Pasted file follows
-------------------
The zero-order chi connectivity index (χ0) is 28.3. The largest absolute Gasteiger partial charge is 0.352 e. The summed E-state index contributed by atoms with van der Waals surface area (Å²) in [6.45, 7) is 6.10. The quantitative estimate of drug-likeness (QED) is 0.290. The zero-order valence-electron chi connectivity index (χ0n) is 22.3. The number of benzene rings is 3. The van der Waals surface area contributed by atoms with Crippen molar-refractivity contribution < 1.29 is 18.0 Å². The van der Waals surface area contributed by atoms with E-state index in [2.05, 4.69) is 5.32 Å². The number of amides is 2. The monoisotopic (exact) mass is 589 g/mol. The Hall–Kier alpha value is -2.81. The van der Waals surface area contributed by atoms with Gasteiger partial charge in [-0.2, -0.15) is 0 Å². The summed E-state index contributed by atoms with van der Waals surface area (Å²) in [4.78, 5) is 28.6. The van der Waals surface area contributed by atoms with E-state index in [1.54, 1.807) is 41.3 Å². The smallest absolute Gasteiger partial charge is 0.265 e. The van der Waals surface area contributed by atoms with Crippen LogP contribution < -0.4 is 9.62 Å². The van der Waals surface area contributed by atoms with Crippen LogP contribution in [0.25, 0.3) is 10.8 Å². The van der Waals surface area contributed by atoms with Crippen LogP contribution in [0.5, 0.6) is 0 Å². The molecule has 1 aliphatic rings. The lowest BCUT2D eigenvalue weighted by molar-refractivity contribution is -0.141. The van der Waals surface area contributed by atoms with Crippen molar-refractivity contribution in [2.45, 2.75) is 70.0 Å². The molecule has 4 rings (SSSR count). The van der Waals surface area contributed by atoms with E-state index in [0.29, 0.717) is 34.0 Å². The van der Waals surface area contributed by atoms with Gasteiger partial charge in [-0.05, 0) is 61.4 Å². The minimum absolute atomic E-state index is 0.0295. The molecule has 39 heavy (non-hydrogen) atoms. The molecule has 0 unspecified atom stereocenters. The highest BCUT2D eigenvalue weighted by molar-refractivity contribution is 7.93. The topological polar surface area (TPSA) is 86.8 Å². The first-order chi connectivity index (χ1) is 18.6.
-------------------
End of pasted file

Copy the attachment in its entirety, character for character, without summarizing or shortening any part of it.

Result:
The zero-order chi connectivity index (χ0) is 28.3. The largest absolute Gasteiger partial charge is 0.352 e. The summed E-state index contributed by atoms with van der Waals surface area (Å²) in [6.45, 7) is 6.10. The quantitative estimate of drug-likeness (QED) is 0.290. The zero-order valence-electron chi connectivity index (χ0n) is 22.3. The number of benzene rings is 3. The van der Waals surface area contributed by atoms with Crippen molar-refractivity contribution < 1.29 is 18.0 Å². The van der Waals surface area contributed by atoms with E-state index in [2.05, 4.69) is 5.32 Å². The number of amides is 2. The monoisotopic (exact) mass is 589 g/mol. The Hall–Kier alpha value is -2.81. The van der Waals surface area contributed by atoms with Gasteiger partial charge in [-0.2, -0.15) is 0 Å². The summed E-state index contributed by atoms with van der Waals surface area (Å²) in [4.78, 5) is 28.6. The van der Waals surface area contributed by atoms with E-state index in [1.54, 1.807) is 41.3 Å². The smallest absolute Gasteiger partial charge is 0.265 e. The van der Waals surface area contributed by atoms with Crippen LogP contribution < -0.4 is 9.62 Å². The van der Waals surface area contributed by atoms with Crippen LogP contribution in [0.25, 0.3) is 10.8 Å². The van der Waals surface area contributed by atoms with Crippen LogP contribution in [0.5, 0.6) is 0 Å². The molecule has 1 aliphatic rings. The lowest BCUT2D eigenvalue weighted by molar-refractivity contribution is -0.141. The van der Waals surface area contributed by atoms with Crippen molar-refractivity contribution in [2.45, 2.75) is 70.0 Å². The molecule has 4 rings (SSSR count). The van der Waals surface area contributed by atoms with E-state index in [0.29, 0.717) is 34.0 Å². The van der Waals surface area contributed by atoms with Gasteiger partial charge in [-0.05, 0) is 61.4 Å². The minimum absolute atomic E-state index is 0.0295. The molecule has 39 heavy (non-hydrogen) atoms. The molecule has 0 unspecified atom stereocenters. The highest BCUT2D eigenvalue weighted by molar-refractivity contribution is 7.93. The topological polar surface area (TPSA) is 86.8 Å². The first-order chi connectivity index (χ1) is 18.6.